But to be truly loved by a courtesan is a much more difficult victory to achieve. In such women, the body has consumed the soul, the senses have burnt out the heart, debauchery has buckled stout armour on to feeling. The words you say to them, they first heard long ago; the tactics you use, they have seen before; the very love they inspire in you, they have sold to others. They love because love is their trade, not because they are swept off their feet. They are better guarded by their calculations than a virgin by her mother and her convent. [...] But when God allows a courtesan to fall in love, her love, which at first looks like a pardon for her sins, proves almost invariably to be a punishment on her. [...] They have lied so often that no one believes them any more and, beset by remorse, they are eaten by their love.
So, although Duval is enthralled by Gautier, her vocation is a hindrance to their relationship yet a necessity for her subsistence; therefore, Duval can "never give a kept woman any right to say that [...he owes] her anything whatsoever" because coursetans like her are "abandoned the moment [...they are] no more use for feeding the vanity" of men.

2 lovely quotes from the novel:
I am of those who believe that the whole is in the part. The child is small, and yet he is father to the man; the brain is cramped, and yet it is the seat of thought; the eye is but a point, yet it encompasses leagues of space.
Life is no more than the repeated fulfilling of a permanent desire. The soul is merely the vestal handmaid whose task is to keep the sacred flame of love burning.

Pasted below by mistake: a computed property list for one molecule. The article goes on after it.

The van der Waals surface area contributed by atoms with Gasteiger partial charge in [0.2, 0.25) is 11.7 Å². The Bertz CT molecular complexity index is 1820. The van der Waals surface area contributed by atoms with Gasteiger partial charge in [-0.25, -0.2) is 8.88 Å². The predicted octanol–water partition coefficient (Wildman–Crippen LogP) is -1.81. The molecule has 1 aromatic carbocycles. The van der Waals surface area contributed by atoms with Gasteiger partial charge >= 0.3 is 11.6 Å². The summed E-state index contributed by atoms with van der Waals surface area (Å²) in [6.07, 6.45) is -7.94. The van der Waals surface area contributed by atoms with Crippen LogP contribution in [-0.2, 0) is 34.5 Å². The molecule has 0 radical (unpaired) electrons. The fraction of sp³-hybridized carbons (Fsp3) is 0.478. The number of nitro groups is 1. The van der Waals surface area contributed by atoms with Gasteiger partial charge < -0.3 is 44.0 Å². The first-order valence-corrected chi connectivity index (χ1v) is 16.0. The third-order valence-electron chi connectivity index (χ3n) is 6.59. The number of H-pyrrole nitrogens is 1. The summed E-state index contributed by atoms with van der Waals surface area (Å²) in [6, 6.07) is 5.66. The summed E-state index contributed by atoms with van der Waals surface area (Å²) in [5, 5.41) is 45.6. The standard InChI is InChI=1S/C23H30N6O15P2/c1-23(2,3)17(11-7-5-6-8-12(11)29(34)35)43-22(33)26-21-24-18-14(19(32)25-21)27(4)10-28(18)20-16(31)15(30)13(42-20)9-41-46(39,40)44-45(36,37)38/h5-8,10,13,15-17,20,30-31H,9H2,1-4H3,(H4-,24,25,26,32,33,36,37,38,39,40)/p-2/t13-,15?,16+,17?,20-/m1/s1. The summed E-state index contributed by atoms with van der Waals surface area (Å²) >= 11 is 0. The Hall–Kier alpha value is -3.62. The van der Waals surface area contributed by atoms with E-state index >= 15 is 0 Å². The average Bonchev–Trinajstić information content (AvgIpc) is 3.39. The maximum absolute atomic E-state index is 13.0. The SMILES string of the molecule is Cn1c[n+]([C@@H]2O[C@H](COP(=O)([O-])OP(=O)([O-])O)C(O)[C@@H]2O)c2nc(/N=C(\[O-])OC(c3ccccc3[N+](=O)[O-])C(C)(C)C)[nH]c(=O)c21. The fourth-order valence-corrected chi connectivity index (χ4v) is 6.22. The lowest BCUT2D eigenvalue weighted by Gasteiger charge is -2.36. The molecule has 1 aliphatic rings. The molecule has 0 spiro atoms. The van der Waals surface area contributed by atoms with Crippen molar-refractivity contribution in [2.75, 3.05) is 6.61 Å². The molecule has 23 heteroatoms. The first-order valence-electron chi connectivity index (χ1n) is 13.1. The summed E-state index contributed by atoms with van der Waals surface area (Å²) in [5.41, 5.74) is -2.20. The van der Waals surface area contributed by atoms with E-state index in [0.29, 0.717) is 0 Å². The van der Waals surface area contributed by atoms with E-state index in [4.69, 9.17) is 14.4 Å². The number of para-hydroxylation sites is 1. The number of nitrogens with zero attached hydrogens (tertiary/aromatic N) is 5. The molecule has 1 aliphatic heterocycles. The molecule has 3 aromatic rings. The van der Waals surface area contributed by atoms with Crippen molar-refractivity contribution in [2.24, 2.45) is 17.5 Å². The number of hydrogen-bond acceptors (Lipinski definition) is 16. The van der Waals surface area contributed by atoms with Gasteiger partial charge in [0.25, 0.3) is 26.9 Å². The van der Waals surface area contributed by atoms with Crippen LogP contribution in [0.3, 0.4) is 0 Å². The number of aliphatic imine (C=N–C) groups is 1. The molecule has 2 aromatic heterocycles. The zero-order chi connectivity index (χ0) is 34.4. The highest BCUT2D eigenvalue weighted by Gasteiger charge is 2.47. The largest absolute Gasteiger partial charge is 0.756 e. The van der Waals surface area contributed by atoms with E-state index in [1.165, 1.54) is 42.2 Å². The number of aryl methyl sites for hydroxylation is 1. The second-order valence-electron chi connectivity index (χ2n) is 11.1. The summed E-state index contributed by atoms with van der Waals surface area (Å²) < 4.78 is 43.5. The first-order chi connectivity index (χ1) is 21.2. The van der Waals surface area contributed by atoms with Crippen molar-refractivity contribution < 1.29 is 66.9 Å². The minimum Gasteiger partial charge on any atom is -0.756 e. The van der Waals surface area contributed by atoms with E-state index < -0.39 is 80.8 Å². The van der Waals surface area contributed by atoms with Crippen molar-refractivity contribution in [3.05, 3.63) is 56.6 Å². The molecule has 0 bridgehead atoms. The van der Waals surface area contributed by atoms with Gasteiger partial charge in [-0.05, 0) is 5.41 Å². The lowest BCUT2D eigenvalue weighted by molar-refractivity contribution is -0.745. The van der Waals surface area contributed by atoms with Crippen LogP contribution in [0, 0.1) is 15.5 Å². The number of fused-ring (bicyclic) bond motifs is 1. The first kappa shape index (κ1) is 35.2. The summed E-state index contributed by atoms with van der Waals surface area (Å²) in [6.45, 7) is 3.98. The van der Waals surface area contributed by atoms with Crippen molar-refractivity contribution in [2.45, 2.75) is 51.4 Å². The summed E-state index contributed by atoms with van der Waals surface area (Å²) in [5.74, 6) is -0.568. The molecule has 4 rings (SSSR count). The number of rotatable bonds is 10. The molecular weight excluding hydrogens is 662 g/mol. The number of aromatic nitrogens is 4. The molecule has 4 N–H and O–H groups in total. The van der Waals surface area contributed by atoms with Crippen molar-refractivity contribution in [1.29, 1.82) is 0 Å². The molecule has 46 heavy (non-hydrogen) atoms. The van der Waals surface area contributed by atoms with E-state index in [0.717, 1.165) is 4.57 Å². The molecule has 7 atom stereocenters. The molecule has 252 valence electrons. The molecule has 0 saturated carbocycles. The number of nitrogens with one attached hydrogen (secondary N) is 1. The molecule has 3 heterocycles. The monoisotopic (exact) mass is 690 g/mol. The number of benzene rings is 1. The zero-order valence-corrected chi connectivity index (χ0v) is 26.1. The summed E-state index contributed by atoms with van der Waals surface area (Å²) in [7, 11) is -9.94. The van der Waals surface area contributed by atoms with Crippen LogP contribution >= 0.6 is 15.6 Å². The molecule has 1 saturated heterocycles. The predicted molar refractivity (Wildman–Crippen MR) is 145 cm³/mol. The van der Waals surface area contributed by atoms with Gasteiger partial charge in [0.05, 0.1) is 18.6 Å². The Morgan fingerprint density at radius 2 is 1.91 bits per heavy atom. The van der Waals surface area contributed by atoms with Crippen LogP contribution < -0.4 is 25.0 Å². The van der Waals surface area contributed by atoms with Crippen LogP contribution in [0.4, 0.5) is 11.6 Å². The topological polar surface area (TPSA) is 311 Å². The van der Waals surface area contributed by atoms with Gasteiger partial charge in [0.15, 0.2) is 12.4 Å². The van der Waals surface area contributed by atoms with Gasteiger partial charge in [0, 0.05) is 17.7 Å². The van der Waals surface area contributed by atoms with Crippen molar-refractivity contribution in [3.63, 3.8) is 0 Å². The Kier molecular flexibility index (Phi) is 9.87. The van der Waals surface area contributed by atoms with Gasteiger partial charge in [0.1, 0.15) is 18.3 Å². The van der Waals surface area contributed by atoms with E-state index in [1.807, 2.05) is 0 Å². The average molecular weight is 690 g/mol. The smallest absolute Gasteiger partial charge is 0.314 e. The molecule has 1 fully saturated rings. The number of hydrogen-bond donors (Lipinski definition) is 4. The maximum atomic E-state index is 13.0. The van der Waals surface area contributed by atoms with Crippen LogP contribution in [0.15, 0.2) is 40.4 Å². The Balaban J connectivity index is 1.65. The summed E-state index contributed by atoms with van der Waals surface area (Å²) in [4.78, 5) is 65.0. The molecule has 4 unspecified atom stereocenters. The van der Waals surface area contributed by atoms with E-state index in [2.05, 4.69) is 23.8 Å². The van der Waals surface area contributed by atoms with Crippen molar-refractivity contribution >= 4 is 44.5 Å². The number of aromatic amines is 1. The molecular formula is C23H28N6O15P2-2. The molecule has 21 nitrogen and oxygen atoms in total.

Silver Linings Playbook (belated post #1)

Silver Linings Playbook was undoubtedly the brightest and sparkiest Best-Picture-nominated movie of 2012. It possesses neither the bloody elements prevalent in Django Unchained nor the oppressive silence effused by Amour.

Instead, David O. Russell presents to us, along with a STELLAR cast (without which the film's spirit would have been attainable), the story of Pat (Bradley Cooper), who has just been released from a mental hospital and remains helplessly infatuated with his wife, and Tiffany (Jennifer Lawrence), who is still grieving over the death of her husband. Both form a heartwarming (and hilarious) love/hate/mutual-recuperation companionship that becomes increasingly lovely to witness over the course of a dance competition that Tiffany badgers Pat into doing with her (as compensation for this massive favor she does Pat [I've decided to not make this a spoiler-inclusive summary, so won't go into details]). Pat, despite his bipolar illness, is charming and lovable, and Tiffany, despite her temper and pessimism, is brilliantly funny and clever.

It is without a doubt the watch-and-be-happy movie of the year, for it gives us [SPOOOOILER] a rare and real happy ending that most Oscar-nominated films seem to neglect these days.


Cognizant of a month+'s hiatus & unworthy antecedent posts, I have returned to announce that the picture above - which is a successful amalgamation of the fellowship and Cormac McCarthy - is (hopefully) a spot-on representation of what I'll be up to THIS OCTOBER in MONGOLIA!

On a side note, I'm currently reading Outliers by Malcom Gladwell, am most unfortunately hooked on Candy Crush, but am finally able to indulge in my summer vacation.

Depending on how much I allow myself to be absorbed by the virulent power of candy crush, the belated posts I promised to write may or may not be posted...